This ethnographic research (Hammersley et. al, 1994) was carried out throughout one academic year, where I had the chance to assist to the school on a daily basis. In this period, I observed and participated (Kawulich, 2005) with teachers and students in the development of different projects involving the use of digital media. The aim of this intervention was to promote an integration of digital media into the pedagogical practices that was able to respond to the needs, interests and strengths of this particular context. All of this, stemming from the belief in “ the capacity of those outside the academy to come to understand their contexts, and to direct those understanding towards actions that will improve them” (Nofke, 2013, p. 19). Following the agreement made with the school administratives, and seeking to foster the participants engagement, the research was introduced to the teachers as an open invitation to participate in a conjoint project. Therefore, the projects that emerged were not only developed with teachers that were participating voluntarily, but were also embedded in their curricular activities. The processes of design and implementation of these projects was carried out through the use of participatory methods with teachers and students, seeking to open spaces for learning and communication (High et al., 2012) regarding the use of digital media. The documentation was done through participant observation, accompanied by interviews and discussion groups. Also, all of the media products generated by students and teachers were collected. At this point, I’m starting the analysis phase of the research. Bearing in mind the need to revise the theoretical framework and the research question, I decided to start the process of thematic analysis by constructing new categories in an inductive matter.
This paper will present preliminary findings on the impacts of digital media introduction on the pedagogical practices of teachers and students in a school with a progressivist view of education. It will focus on the new spaces for participation, learning and communication that the use of digital media opened, but also on the ones that affected negatively. It also aims to explore the movements between the researcher frame and conceptions before and after the fieldwork. These movements are not understood as failures, but as an opportunity to create a more complex and critical view upon this relationship between digital technologies and pedagogical innovation. In line with what Selwyn (2014) advices: “digital technology is hardly the benign, neutral presence in education that we are often assured it to be. As such, this is a cornerstone of the politics and ethics of contemporary education that demands the closest scrutiny that the academic community is capable of”. (p.248)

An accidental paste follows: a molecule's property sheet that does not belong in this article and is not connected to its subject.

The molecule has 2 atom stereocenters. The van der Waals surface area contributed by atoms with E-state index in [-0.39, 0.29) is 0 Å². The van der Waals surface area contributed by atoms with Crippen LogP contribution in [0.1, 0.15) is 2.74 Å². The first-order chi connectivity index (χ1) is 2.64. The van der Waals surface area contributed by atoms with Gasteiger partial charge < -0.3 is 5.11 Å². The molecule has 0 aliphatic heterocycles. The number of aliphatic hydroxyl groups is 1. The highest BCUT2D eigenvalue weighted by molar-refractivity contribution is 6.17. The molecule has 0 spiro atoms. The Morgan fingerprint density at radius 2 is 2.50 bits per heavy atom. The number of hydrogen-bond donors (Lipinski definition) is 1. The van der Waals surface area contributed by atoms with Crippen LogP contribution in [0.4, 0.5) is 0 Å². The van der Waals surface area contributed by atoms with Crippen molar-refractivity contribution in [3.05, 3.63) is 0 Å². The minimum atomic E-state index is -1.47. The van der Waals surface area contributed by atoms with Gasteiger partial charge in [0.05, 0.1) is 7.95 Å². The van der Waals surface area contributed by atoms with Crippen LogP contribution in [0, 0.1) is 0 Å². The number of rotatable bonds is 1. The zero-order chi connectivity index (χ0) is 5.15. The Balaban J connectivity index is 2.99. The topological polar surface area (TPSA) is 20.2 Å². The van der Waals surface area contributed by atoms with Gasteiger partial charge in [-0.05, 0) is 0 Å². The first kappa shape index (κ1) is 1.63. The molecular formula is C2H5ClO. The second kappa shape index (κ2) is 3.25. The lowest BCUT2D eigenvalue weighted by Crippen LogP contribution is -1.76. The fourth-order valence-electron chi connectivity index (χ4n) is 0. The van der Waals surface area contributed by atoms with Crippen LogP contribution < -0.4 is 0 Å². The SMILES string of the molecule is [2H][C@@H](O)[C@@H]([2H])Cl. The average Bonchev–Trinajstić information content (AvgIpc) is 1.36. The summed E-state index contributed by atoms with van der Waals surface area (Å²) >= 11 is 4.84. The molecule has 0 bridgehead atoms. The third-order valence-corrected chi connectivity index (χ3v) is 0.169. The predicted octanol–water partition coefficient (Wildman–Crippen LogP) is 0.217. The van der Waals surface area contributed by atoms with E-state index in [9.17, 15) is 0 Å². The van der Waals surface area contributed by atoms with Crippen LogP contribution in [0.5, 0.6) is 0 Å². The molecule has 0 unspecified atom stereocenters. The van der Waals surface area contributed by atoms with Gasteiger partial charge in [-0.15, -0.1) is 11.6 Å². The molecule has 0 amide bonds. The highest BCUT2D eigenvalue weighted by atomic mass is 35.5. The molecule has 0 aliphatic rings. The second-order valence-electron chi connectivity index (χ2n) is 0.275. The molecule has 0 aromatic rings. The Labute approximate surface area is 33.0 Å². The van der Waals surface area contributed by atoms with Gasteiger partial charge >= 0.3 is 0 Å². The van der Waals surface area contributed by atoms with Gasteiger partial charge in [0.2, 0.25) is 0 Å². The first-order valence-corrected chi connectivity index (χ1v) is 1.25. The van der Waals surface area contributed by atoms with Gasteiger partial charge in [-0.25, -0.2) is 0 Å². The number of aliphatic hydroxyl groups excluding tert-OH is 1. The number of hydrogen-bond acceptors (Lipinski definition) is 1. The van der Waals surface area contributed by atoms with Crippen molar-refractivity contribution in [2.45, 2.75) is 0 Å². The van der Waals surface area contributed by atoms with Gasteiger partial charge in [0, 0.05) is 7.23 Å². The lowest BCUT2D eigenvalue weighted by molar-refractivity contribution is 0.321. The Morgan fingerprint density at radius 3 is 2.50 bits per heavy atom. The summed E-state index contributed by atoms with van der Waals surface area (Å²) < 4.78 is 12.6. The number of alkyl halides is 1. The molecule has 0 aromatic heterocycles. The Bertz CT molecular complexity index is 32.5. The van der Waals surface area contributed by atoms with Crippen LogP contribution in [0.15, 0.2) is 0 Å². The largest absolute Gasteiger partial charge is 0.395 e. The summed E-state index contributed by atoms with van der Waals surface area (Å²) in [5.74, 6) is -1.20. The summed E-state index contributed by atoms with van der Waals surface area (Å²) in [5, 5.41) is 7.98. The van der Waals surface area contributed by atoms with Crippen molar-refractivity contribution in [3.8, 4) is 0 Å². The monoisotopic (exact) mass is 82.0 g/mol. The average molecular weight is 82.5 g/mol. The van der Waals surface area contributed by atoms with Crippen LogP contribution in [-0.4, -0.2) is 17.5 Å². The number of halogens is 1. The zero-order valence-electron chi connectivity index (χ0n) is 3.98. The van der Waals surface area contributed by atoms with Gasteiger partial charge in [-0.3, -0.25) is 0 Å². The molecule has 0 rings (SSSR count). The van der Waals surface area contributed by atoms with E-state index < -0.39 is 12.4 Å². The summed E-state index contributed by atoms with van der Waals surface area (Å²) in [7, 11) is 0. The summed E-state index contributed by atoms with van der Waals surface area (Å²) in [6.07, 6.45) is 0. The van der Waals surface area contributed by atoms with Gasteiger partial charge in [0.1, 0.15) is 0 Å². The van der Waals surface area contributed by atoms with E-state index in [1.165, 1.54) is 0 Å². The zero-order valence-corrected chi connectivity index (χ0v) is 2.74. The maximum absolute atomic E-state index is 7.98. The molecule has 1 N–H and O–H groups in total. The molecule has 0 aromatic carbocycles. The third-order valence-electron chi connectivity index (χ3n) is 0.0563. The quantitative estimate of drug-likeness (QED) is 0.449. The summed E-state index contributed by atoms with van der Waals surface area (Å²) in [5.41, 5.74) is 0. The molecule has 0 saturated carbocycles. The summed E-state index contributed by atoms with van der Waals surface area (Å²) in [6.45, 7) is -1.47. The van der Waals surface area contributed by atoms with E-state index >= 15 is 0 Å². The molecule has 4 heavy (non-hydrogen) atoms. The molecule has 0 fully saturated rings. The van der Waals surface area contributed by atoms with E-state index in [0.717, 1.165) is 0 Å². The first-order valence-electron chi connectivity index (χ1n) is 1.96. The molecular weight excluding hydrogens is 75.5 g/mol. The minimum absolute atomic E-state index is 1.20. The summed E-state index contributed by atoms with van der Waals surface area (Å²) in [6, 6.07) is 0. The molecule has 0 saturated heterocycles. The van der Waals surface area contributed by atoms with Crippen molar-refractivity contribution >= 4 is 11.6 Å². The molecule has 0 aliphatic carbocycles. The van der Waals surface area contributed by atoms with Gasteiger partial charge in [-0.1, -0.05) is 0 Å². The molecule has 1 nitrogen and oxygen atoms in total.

Hammersley, M. and P. Atkinson (1994) Etnografía. Métodos de Investigación. Barcelona: Paidós Ito, M. (May 13, 2010). Peer-Based Learning in a Networked Age. Keynote address for University of Michigan's Enriching Scholarship 2010. [Blog post] Retrieved from http://www.itofisher.com/mito/publications/peerbased_learn_2.html Ito, M., Gutiérrez, K., Livingstone, S., Penuel, B., Rhodes, J., Salen, K., Watkins, S. C. (2013). CONNECTED LEARNING: an agenda for Research and Design. Irvine, CA: Digital Media and Learning Research Hub. Kawulich, Barbara B. (2005). Participant Observation as a Data Collection Method. Forum Qualitative Sozialforschung / Forum: Qualitative Social Research, 6(2), Art. 43, http://nbn-resolving.de/urn:nbn:de:0114-fqs0502430. Nofke, S. (2013). Revisiting the Professional, Personal, and Political Dimensions of Action Research. In S. Noffke, & B. Somekh (Eds.), The SAGE Handbook of Educational Action Research (pp. 6-24). London: Sage. Selwyn, N. (2015),Technology and education - why it’s crucial to be critical. In Bulfin, S., Johnson, N. & Bigum, C. (eds.), Critical perspectives on technology and education, p.245-255. New York, Palgrave Macmillan Selwyn, N. (2016). Is Technology good for education?. Polity press: Cambridge.